When you find out that some of your key employees have been purposely defrauding customers by making up fake accounts in their names and, in some cases, damaging their credit reports, you might think that would be the baseline for a major PR crisis.
Somehow, Wells Fargo managed to make matters worse.
Why? Because they tried to dodge the responsibility and put it off on others.
When faced with what many called the worst public relations disaster of the year, Wells Fargo CEO John Stumpf pointed the finger at his employees, including 5,300 rank-and-file workers as well as consumer banking officer Carrie Tolstedt.
Ms. Tolstedt was allowed to retire with $125 million in severance.
When everyone, including Congress, expected Stumpf to accept some of the responsibility for the bad decisions leading to the fallout — he deferred.
By the time Mr. Stumpf finally apologized — consumers at large were not interested.
As a result, consumer confidence in Wells Fargo took a massive hit.
Stumpf was shown the door.
When his exit was greased with a $130 million payoff, customers and former customers went apoplectic. Wells Fargo instantly became a national punchline, countless customers closed or moved accounts, and the brand received a daily onslaught of negative commentary on social media — and in the news media.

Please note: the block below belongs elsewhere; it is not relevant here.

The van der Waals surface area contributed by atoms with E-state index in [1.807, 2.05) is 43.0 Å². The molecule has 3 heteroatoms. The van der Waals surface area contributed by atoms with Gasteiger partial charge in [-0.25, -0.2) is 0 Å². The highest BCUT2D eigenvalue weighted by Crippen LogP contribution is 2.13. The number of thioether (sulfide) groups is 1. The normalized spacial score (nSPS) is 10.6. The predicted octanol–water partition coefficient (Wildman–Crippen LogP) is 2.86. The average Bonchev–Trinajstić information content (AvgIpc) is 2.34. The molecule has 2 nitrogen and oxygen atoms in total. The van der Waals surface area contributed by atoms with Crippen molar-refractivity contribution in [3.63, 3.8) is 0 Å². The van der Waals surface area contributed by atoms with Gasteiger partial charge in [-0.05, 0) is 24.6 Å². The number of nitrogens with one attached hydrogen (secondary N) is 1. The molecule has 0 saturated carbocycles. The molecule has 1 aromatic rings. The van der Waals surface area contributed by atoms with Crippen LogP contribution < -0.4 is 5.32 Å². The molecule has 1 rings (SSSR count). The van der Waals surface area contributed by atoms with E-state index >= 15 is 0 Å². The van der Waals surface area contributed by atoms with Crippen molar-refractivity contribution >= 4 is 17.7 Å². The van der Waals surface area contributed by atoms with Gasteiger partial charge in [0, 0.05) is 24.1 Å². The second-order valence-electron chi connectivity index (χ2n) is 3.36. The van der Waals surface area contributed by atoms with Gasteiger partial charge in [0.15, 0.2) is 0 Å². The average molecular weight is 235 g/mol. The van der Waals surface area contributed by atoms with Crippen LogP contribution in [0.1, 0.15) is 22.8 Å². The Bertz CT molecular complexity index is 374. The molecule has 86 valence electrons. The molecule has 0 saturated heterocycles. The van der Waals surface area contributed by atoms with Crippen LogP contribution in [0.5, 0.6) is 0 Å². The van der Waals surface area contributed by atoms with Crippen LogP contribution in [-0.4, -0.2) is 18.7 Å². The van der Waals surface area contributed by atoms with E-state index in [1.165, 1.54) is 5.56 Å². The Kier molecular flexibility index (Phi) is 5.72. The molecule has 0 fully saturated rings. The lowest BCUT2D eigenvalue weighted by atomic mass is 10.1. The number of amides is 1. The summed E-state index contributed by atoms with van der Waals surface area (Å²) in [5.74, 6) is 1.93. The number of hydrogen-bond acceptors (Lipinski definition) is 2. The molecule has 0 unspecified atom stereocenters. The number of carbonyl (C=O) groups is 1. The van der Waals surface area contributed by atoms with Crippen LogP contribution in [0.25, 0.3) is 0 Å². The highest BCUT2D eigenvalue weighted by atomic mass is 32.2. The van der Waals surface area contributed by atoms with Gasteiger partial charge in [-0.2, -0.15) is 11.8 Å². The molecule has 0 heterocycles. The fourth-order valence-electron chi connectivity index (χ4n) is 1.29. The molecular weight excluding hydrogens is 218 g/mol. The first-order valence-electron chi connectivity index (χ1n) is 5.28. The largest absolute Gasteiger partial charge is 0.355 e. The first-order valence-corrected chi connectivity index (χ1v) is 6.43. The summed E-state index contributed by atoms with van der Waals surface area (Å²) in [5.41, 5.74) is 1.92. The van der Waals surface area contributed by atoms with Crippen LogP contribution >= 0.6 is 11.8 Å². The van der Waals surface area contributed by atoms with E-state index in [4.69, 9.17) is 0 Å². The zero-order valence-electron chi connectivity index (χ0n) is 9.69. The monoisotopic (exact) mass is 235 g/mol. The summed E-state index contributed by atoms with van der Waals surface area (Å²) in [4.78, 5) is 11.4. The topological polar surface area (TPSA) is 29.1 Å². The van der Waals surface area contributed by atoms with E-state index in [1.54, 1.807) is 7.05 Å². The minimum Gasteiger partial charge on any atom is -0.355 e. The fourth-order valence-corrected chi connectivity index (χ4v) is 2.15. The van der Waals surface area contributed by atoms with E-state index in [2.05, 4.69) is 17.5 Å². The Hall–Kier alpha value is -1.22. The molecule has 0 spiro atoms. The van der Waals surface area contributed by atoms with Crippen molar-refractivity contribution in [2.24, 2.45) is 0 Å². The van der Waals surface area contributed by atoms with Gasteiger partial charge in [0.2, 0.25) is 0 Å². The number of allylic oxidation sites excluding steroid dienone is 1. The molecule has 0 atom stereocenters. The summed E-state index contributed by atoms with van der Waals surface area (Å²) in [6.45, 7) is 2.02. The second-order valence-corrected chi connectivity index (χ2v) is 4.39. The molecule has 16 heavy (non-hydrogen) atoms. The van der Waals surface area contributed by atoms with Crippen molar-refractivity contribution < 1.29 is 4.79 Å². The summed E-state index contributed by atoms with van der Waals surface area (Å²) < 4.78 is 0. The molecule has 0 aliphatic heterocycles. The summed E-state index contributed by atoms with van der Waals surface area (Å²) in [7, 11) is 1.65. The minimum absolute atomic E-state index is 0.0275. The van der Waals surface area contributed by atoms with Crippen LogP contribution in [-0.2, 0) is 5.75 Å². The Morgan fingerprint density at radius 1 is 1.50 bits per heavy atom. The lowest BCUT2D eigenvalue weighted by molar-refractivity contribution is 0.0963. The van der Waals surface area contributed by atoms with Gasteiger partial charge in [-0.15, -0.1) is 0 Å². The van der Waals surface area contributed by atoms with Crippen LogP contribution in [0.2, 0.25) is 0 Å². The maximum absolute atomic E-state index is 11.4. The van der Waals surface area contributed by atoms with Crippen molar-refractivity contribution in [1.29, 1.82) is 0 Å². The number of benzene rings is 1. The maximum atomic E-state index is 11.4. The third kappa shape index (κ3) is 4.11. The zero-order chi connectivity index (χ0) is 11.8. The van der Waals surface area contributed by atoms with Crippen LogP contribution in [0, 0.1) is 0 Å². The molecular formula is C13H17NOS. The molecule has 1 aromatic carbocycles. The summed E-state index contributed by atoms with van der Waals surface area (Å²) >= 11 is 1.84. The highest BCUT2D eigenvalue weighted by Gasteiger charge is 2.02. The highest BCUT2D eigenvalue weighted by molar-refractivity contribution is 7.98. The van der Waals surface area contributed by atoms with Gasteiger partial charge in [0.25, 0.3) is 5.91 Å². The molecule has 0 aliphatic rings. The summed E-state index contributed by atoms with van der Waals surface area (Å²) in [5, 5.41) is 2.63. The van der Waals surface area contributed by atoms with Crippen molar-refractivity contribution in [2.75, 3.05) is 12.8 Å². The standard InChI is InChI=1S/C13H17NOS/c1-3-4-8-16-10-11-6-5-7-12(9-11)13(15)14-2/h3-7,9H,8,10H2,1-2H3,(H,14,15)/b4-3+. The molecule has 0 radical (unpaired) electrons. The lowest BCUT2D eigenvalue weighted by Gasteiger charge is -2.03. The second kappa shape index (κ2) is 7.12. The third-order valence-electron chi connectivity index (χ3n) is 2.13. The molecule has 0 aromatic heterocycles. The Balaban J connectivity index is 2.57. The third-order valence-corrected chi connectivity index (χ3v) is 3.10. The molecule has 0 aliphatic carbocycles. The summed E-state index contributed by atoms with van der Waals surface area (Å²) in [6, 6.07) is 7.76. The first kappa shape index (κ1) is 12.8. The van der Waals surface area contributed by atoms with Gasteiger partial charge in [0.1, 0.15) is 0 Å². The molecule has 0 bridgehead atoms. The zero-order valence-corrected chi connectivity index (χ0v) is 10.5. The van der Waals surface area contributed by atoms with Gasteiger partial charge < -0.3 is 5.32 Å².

What happens when you get caught very much in the wrong and then refuse to take a fair amount of the blame? Well, in some cases, more bad things happen. That’s exactly what occurred. Instead of a single issue being addressed with focused attention, new Wells Fargo CEO Tim Sloan found himself facing one more public relations crisis after another.
At one point, there were so many different Wells Fargo scandals in the news, consumers were struggling to keep up.
They may not have known what, exactly, was happening, but they definitely knew they were mad about it. In response, Sloan focused on taking responsibility and working to restore consumer confidence. While that step didn’t completely mend fences, it signaled a new direction for Wells Fargo, allowing the company to stop its slide and begin the recovery process.
In addition, the company is redoubling its public efforts to deliver consistently good customer service, while not taking any positive responses for granted. As a result, Wells Fargo, though they still face pending litigation, is effectively regaining consumer trust.
Yes, they still have a long way to go, but Wells Fargo is headed in the right direction.
Ronn Torossian is one of America’s foremost Public Relations executives as founder/CEO of 5WPR, a leading independent public relations Agency. The firm was honored as PR Firm of the Year by The American Business Awards, and has been named to the Inc. 500 List. Torossian is author of the best-selling "For Immediate Release: Shape Minds, Build Brands, and Deliver Results with Game-Changing Public Relations." For more of Ronn Torossian's reports, Go Here Now.
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